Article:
• I think Simon had it right:

    The goal of Congressional Democrats has been and continues to be to look like they oppose the war while doing nothing that will end it; consider their incentive structure – while the war continues it provides them with a useful political tool, while if they force the matter by cutting off funding, they risk paying a political price similar to the aftermath of Vietnam

    And the aftermath will be 10 times worse than in Vietname.

    Sorry, the Democrats aren’t going to do anything. They can’t, given the almost inevitable result of doing what they promised.

  • Sam

    Amanda you have to give them a break, most conservatives are only able to see in black and white, especially any that still support the war.

    And its impossible for the dems to have lost momentum on the war, because they don’t have any. Until they enough votes to override a veto the course of the war, ENTIRELY, is still in Bush’s hands. They can propose all the bills they want, but unless it meets the presidents approval its dead in the water. Its like people suddenly forget how the gov’t works when they watch the news.

  • Sam, that dog won’t hunt; it isn’t true that Congress requires the President’s assent to end the war.

    Let’s quickly refresh our memories on applicable ConLaw 101. Art. I § 1 vests “[a]ll legislative powers herein granted … in a Congress of the United States”; § 8 grants Congress the power “[t]o … support armies” (but expressly qualifies that grant saying that “no appropriation of money to that use shall be for a longer term than two years”), and § 10 provides that “[n]o money shall be drawn from the treasury, but in consequence of appropriations made by law.” So: the government may only spend money appropriated by law, only Congress can make law (and thus, appropriations), and appropriations for the army are expressly limited to two years. Any money spent after the money appropriated by the last Congress – and certainly any new expenditures – must come from new appropriations, that must pass this Congress. Democrats like to toot their horn about how much the war costs. Who’s writing the cheques?

    Are you getting the picture now? You don’t have to override a veto. You have merely to stop signing the checks. But they haven’t done that and they aren’t going to do that, because, that would bring down the final curtain on the war – and as I said above, “[t]he goal of Congressional Democrats has been and continues to be to look like they oppose the war while doing nothing that will end it….”

  • Sam

    Actually THAT dog won’t hunt when forced to face reality. Stopping the checks from flowing will force an immediate and total withdrawal when anyone with two brains cells to rub together knows it needs something that is paced and scheduled to minimize the ensuing. It will literally be a disaster that points directly to Congress, despite Bush’s hand in forcing it.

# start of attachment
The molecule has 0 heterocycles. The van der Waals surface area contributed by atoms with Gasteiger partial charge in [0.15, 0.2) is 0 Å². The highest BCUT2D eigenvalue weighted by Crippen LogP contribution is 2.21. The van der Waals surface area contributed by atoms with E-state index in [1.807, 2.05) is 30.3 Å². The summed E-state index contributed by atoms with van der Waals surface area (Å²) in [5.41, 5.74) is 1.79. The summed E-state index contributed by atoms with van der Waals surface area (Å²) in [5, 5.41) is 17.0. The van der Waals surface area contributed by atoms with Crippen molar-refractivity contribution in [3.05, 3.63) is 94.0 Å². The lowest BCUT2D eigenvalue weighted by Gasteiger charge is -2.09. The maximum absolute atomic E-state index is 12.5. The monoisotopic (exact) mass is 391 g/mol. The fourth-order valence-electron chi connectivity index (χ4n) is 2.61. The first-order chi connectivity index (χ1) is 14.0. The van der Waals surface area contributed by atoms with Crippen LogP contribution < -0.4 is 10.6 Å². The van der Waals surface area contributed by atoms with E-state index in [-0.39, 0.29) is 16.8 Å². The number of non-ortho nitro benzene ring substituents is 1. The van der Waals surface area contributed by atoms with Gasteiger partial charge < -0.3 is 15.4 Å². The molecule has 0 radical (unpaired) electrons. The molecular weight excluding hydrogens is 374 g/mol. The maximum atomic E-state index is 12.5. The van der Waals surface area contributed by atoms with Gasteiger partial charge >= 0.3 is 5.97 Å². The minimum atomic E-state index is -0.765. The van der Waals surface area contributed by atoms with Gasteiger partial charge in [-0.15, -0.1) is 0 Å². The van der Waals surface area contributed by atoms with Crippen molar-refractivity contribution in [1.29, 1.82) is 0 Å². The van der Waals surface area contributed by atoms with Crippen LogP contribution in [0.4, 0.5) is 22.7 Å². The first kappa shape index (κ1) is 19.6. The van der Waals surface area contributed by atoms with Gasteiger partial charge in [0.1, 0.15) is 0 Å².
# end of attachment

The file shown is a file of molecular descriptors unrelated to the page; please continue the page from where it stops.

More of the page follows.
Bush is still in the drivers seat, saying I’ll take my hands off the wheel if you want but the resulting crash is your fault.

  • Amanda

    Right. Like anyone is actually going to cut off funding tomorrow and just leave the troops and the Iraqis high and dry. That would be military and political suicide. And you know it. If the Dems actually did cut off funds, it would be an even worse disaster in Iraq than it is already. Of course they aren’t going to do that and nobody should reasonably expect that as an option.

    Like I said before – this is not a black or white situation. You can’t say “end the war now or let it go on indefinitely.” Neither of those is an intelligent or viable option. What we need is for people to work together across party lines to find a happy medium, whether it’s a phased withdrawal or benchmarks or a timetable or something else entirely. Letting Bush continue on with more of the same won’t work. Flinging mud at opposing political parties won’t work. Digging your heels in and refusing to work on a compromise won’t work.

  • Somebody


    But you are all missing the point or more precisely making sure that the Republicans/conservatives get more bashing then does the Democrats which………

    John McCain Says Democrats Have Lost Momentum On Iraq Policy

    This is about the Democrats…….not about the Republicans. As soon as anyone says anything remotely negative about the democrats everyone steps up and starts bashing Republicans.

    I for one did not imply the Republicans are saints or have it all together…….I simply was posting what I believe to be the strategy that the democrats have employed that has brought them to this point in their political lives.

    I Believe it to be true. It is not about weather they are good bad or indifferent. They had a strategy and they worked it to perfection and now they are simply readjusting that strategy to make way for the leadership that most certainly will be handed to them in 2008.

    Im sorry……..but I never liked Kool Aide.